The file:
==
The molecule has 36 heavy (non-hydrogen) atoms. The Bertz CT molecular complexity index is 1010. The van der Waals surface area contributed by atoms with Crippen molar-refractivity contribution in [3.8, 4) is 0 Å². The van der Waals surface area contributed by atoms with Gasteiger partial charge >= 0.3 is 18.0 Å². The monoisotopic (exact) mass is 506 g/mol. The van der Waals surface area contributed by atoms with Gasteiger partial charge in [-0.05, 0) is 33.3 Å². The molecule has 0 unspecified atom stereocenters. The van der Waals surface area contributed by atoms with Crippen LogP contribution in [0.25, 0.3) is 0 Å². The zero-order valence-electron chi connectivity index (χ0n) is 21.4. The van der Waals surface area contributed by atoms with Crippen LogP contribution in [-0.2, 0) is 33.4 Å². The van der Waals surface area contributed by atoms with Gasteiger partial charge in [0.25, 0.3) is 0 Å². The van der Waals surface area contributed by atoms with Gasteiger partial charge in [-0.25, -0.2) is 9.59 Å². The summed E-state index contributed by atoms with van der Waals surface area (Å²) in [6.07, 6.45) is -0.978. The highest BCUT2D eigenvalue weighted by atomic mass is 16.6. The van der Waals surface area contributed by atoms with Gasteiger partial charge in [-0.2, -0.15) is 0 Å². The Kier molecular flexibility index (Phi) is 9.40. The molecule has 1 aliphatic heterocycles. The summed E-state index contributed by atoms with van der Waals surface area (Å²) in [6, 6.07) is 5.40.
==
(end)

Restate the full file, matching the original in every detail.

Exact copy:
The molecule has 36 heavy (non-hydrogen) atoms. The Bertz CT molecular complexity index is 1010. The van der Waals surface area contributed by atoms with Crippen molar-refractivity contribution in [3.8, 4) is 0 Å². The van der Waals surface area contributed by atoms with Gasteiger partial charge >= 0.3 is 18.0 Å². The monoisotopic (exact) mass is 506 g/mol. The van der Waals surface area contributed by atoms with Gasteiger partial charge in [-0.05, 0) is 33.3 Å². The molecule has 0 unspecified atom stereocenters. The van der Waals surface area contributed by atoms with Crippen LogP contribution in [0.25, 0.3) is 0 Å². The zero-order valence-electron chi connectivity index (χ0n) is 21.4. The van der Waals surface area contributed by atoms with Crippen LogP contribution in [-0.2, 0) is 33.4 Å². The van der Waals surface area contributed by atoms with Gasteiger partial charge in [0.25, 0.3) is 0 Å². The van der Waals surface area contributed by atoms with Gasteiger partial charge in [-0.25, -0.2) is 9.59 Å². The summed E-state index contributed by atoms with van der Waals surface area (Å²) in [6.07, 6.45) is -0.978. The highest BCUT2D eigenvalue weighted by atomic mass is 16.6. The van der Waals surface area contributed by atoms with Gasteiger partial charge in [-0.2, -0.15) is 0 Å². The Kier molecular flexibility index (Phi) is 9.40. The molecule has 1 aliphatic heterocycles. The summed E-state index contributed by atoms with van der Waals surface area (Å²) in [6, 6.07) is 5.40.